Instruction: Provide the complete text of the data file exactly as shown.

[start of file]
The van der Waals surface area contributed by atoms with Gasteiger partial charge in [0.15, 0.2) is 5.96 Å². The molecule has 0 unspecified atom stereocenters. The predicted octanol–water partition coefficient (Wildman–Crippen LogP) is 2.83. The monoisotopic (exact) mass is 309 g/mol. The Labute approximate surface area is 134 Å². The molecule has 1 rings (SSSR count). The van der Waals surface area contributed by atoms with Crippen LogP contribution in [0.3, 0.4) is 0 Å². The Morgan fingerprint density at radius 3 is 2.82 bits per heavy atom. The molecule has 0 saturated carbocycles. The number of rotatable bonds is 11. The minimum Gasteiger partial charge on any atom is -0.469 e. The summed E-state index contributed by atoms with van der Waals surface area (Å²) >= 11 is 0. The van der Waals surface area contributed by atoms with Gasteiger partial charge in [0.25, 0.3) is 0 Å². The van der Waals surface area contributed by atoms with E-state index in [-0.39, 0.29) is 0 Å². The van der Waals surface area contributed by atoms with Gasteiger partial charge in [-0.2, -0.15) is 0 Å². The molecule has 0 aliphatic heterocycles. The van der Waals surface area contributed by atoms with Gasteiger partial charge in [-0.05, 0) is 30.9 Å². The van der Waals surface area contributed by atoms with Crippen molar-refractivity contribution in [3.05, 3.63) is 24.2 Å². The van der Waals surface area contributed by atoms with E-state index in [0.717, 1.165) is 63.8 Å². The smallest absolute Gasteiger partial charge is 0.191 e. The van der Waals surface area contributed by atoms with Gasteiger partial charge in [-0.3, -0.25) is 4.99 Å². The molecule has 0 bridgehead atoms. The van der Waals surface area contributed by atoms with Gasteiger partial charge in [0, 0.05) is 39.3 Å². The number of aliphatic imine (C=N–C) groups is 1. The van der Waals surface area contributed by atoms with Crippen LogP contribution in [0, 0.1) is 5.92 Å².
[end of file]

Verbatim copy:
The van der Waals surface area contributed by atoms with Gasteiger partial charge in [0.15, 0.2) is 5.96 Å². The molecule has 0 unspecified atom stereocenters. The predicted octanol–water partition coefficient (Wildman–Crippen LogP) is 2.83. The monoisotopic (exact) mass is 309 g/mol. The Labute approximate surface area is 134 Å². The molecule has 1 rings (SSSR count). The van der Waals surface area contributed by atoms with Crippen LogP contribution in [0.3, 0.4) is 0 Å². The Morgan fingerprint density at radius 3 is 2.82 bits per heavy atom. The molecule has 0 saturated carbocycles. The number of rotatable bonds is 11. The minimum Gasteiger partial charge on any atom is -0.469 e. The summed E-state index contributed by atoms with van der Waals surface area (Å²) >= 11 is 0. The van der Waals surface area contributed by atoms with Gasteiger partial charge in [0.25, 0.3) is 0 Å². The van der Waals surface area contributed by atoms with E-state index in [-0.39, 0.29) is 0 Å². The van der Waals surface area contributed by atoms with Gasteiger partial charge in [-0.2, -0.15) is 0 Å². The molecule has 0 aliphatic heterocycles. The van der Waals surface area contributed by atoms with Gasteiger partial charge in [-0.05, 0) is 30.9 Å². The van der Waals surface area contributed by atoms with Crippen molar-refractivity contribution in [3.05, 3.63) is 24.2 Å². The van der Waals surface area contributed by atoms with E-state index in [0.717, 1.165) is 63.8 Å². The smallest absolute Gasteiger partial charge is 0.191 e. The van der Waals surface area contributed by atoms with Gasteiger partial charge in [-0.3, -0.25) is 4.99 Å². The molecule has 0 bridgehead atoms. The van der Waals surface area contributed by atoms with Gasteiger partial charge in [0, 0.05) is 39.3 Å². The number of aliphatic imine (C=N–C) groups is 1. The van der Waals surface area contributed by atoms with Crippen LogP contribution in [0, 0.1) is 5.92 Å².